Sean O'Brien

Small is beautiful

Coming away from last weekend’s Free Verse book fair (laden with my bag of purchases!) I felt truly optimistic for the first time in quite a while for the future of poetry publishing. The fair was arguably an example of something positive emerging from the recession. True, there are a number of small presses which have suffered (and some which will inevitably close) in the current round of Arts Council cuts, but as many if not more have risen to prominence in the last five years, such as Cinnamon, HappenStance, Mulfran and CB editions (whose founder, Charles Boyle, organised the fair). Here is a statement of intent from the programme:

Writing is not being cut – and the job of making is the most interesting, innovative, inspiring writing available to readers is still largely that of the smaller presses. They are flexible; their overheads are minimal; they are run, most of them, by people who are mad – which is in fact their strength, because their madness is a form of obsessions not with money but with the use of language, which is where it all starts …

And so, the Free Verse fair was inaugurated in a spirit of defiance, collaboration and small-scale entrepreneurship. As the larger presses find it increasingly difficult to support their poetry lists, and, as a result, are taking fewer risks on new poets, there is growing scope for small presses (often very dynamically and successfully run by a single dedicated publisher with a vision) to discover the poetic talents of tomorrow.

I cannot remember a time in the two dozen years I have lived in this country when there have been so many presses producing such innovative and exciting work (‘a disarray of publishers’, as the programme proclaimed); apart from being a bit too young, I was not in the UK during the flowering of the small press and pamphlet movement of 70s – it seems to me from everything I’ve read and heard about that period that it was very much a revolt against the mainstream, whereas the current spawning of new small presses feels far more organic and welcoming. As the diverse selection of voices in Roddy Lumsden’s  2010 Identity Parade anthology perhaps indicated, there are no prevailing trends in poetry these days, apart from a genuine desire to try new things.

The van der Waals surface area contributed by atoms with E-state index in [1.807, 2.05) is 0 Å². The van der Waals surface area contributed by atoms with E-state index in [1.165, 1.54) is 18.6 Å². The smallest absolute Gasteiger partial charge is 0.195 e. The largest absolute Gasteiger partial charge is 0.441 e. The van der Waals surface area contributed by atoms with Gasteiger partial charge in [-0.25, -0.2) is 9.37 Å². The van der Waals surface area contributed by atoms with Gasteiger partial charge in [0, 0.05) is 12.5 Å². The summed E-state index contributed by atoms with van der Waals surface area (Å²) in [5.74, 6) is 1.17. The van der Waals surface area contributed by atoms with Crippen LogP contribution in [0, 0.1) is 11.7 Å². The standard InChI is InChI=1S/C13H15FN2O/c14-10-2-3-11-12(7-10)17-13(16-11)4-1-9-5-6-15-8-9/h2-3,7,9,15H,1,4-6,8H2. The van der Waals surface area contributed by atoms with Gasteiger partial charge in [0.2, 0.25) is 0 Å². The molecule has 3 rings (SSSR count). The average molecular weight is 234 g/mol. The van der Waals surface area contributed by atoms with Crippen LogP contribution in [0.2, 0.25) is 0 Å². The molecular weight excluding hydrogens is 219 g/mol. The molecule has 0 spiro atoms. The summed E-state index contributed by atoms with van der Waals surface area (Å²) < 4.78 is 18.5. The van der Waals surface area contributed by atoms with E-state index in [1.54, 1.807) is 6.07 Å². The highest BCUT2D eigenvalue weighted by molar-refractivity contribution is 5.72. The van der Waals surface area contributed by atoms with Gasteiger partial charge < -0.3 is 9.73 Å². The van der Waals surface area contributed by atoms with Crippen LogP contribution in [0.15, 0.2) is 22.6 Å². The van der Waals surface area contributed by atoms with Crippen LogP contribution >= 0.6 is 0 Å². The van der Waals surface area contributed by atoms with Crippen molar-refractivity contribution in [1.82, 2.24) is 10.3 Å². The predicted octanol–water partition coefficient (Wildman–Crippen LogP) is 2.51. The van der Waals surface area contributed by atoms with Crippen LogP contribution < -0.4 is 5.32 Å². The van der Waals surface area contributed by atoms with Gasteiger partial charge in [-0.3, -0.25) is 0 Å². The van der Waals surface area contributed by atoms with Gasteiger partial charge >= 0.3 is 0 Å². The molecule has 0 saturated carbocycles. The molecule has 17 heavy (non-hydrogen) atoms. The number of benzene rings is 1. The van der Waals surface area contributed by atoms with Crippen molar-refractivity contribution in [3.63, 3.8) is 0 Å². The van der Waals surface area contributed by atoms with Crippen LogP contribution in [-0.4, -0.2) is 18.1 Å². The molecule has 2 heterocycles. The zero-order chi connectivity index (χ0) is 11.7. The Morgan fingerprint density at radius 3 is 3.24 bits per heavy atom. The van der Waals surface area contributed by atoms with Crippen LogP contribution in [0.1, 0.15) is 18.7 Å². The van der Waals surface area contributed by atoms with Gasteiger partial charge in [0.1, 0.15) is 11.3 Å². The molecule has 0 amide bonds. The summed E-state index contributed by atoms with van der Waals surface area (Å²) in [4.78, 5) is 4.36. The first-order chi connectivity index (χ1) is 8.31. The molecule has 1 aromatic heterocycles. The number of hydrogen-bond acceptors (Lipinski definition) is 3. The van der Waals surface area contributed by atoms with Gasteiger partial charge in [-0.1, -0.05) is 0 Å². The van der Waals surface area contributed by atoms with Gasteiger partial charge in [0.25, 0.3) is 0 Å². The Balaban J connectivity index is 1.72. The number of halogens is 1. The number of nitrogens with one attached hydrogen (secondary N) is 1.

So back to the fair. Chris Hamilton-Emery gives a very good account of the atmosphere in the room in his blog: . Along with some indies who have been around for a while (such as Enitharmon, Anvil, Shearsman, and my publisher, the aforementioned Salt) there are more recent arrivals, such as Penned in the Margins and Donut, whose books are collectors’ items as well as great reads. I love my copy of Chris McCabe’s Shad Thames, Broken Wharf, which Penned in the Margins produced as a boxed edition of 200, complete with an ‘Inventory of Items Mudlarked from the Thames’ and one of those items (mine is a blue and white ceramic fragment) contained in its own brown paper bag and separately numbered and labelled. I love my growing collection of Donut Press books, beautifully designed and small enough to fit into a back pocket; their mini-edition of WS Graham’s ‘Approaches To How They Behave’ contains that single long poem, a brilliant new introduction by Sean O’Brien, and a selection of quotes from Graham himself (and all for a fiver!).

I am very much hoping this will become an annual event. Judging by the number of people who poured through the doors while I was there (and the number of people leaving with bags as heavy as mine was!) it should be.  

The poet’s process

I have had a particular postcard on my desk for many years, a bit yellowed now. It was originally sent to me by the late Richard Caddel, who was at the time the co-director of the Basil Bunting Poetry Centre at Durham University library. It lists Basil Bunting’s advice to his students in Newcastle in the early 1970s. Like Bunting, I have passed this on to my students; over the years I must have shared this with nearly 300 beginning poets. It remains for me the best advice on how to write a poem:


1. Compose aloud; poetry is a sound.
2. Vary rhythm enough to stir the emotion you want but not so as to lose impetus.
3. Use spoken words and syntax.
4. Fear adjectives; they bleed nouns. Hate the passive.
5. Jettison ornament gaily but keep shape.

Put your poem away until you forget it, then:
6. Cut out every word you dare.
7. Do it again a week later, and again.

Never explain – your reader is as smart as you.

What poets must achieve is the ‘congruence of line and sense’, to quote another Newcastle-based poet, Sean O’Brien, who spoke on the poet’s process last night at the launch of the new issue of Poetry Review at the Freeword Centre in London. To balance form and content is the challenge in every poem, and each poem presents a different set of challenges. The poem is a jigsaw puzzle, a formal maze, a crossword, a mystery to be solved …